Look at it as though you have never visited this world or ever heard this story. If you struggle to comprehend the words on the page, you need to re-write your descriptions.
I wrote a whole post on scene descriptions here.
As a screenwriter, the magic you have to do is to say a lot with a little.
7.) Skip the First Page When Rewriting
The chances are that you have re-read the first page of your script more than the rest of it. That makes sense; it is right there, after all. But don’t trick yourself into thinking that you have to start your rewritten the first page. There may be scenes that you need to re-work or a specific line of dialogue that you can’t stand. Either way, go in the order that best suits you.
8.) Correct Formatting
No producer or agent is going to take an unformatted screenplay seriously. You need to prove your dedication to your craft and show a willingness to meet industry standards.
If you haven’t formatted your script before, take time to do so during.
Many screenwriting software available will automatically format your script as you write it.
Some top-rated screenwriting software is:
⦁ Highland 2
⦁ Final Draft 12
⦁ Studio Binder
9.) Re-evaluate Your Scrip Goals
A rewrite isn’t just for spelling and grammar mistakes.
John August once said that to rewrite a screenplay, you have to decide ‘’what you want to accomplish”. Consider where your narrative ended and your goals from when you wrote that very first scene.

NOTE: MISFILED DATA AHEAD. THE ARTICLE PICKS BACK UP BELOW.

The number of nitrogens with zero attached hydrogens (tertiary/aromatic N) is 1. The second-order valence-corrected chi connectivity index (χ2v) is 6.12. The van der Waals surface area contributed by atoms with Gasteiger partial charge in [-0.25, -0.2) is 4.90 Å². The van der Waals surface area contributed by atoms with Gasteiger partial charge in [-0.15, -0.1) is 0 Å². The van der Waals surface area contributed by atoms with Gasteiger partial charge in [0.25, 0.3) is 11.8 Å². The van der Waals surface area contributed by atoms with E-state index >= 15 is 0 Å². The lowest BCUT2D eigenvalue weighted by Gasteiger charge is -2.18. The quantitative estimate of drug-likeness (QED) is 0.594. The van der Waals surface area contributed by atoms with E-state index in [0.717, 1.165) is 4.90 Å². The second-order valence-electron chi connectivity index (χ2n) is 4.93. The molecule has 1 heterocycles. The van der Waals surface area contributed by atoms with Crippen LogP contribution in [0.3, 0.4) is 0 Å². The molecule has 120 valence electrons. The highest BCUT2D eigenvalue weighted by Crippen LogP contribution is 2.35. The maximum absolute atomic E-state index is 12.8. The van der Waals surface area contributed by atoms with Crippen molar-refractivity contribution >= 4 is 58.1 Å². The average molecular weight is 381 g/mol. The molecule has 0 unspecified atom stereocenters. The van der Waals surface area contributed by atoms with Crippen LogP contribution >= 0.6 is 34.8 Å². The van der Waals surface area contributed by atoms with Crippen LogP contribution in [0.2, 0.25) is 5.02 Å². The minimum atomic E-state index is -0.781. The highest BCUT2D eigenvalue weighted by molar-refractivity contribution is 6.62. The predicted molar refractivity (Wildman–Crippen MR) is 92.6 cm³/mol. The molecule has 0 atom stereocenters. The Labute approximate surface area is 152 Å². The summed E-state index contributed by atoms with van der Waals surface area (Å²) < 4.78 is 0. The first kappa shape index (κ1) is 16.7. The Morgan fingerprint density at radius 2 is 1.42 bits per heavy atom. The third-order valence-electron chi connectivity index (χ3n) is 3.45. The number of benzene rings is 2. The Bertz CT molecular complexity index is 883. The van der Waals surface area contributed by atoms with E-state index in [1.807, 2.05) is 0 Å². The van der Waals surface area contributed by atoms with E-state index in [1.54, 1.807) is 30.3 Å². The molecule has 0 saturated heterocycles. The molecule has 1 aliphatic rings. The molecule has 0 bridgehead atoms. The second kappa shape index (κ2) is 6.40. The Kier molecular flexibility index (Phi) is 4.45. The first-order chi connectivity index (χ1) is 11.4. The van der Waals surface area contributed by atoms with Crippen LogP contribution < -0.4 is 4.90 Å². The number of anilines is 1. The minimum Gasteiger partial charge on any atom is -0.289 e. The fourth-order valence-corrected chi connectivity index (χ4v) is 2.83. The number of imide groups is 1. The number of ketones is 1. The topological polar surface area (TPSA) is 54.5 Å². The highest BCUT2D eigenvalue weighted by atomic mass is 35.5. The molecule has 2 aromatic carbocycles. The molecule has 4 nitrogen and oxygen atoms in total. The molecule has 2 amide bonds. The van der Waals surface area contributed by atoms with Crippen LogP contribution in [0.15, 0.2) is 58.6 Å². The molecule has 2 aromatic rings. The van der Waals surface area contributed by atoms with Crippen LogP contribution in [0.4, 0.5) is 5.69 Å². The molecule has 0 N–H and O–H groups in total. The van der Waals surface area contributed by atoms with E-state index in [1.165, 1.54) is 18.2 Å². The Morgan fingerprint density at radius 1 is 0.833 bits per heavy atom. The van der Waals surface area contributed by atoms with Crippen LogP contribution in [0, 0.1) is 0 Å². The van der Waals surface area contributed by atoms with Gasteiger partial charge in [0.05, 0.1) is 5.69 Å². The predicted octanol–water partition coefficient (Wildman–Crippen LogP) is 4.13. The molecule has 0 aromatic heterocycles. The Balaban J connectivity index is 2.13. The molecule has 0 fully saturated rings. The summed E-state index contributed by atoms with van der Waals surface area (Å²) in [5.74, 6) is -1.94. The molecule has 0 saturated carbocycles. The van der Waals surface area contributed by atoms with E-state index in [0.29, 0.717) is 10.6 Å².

Have you met these goals?
Are they still the right goals to focus on?
If not, then find new goals for your script and focus every line you write on that goal.
Before starting the rewriting process, write a synopsis for the story you want to tell.
Refer to this as you figure out the purpose of your script to see where intentions do not align.
10.) Take A Break From Your Script
Taking a break doesn’t mean leaving a scene half-finished – avoid doing that.
Once you have completed a first, second, tenth draft, don’t interact with your script for a while. Then, read your script back to front without any break.
It will feel more like you are the reader rather than the writer. This is what you want. It would help if you experienced the story for what it is to see the problems that it holds. Something hard to achieve when the script is all you think about.
Time To Hear From You:
Whats on your screenplay Rewrite Checklist?
Are there any tried and tested systems you use when ruthlessly cutting scenes?
Whatever advice you can give those starting the rewriting process for the first time would be a massive help.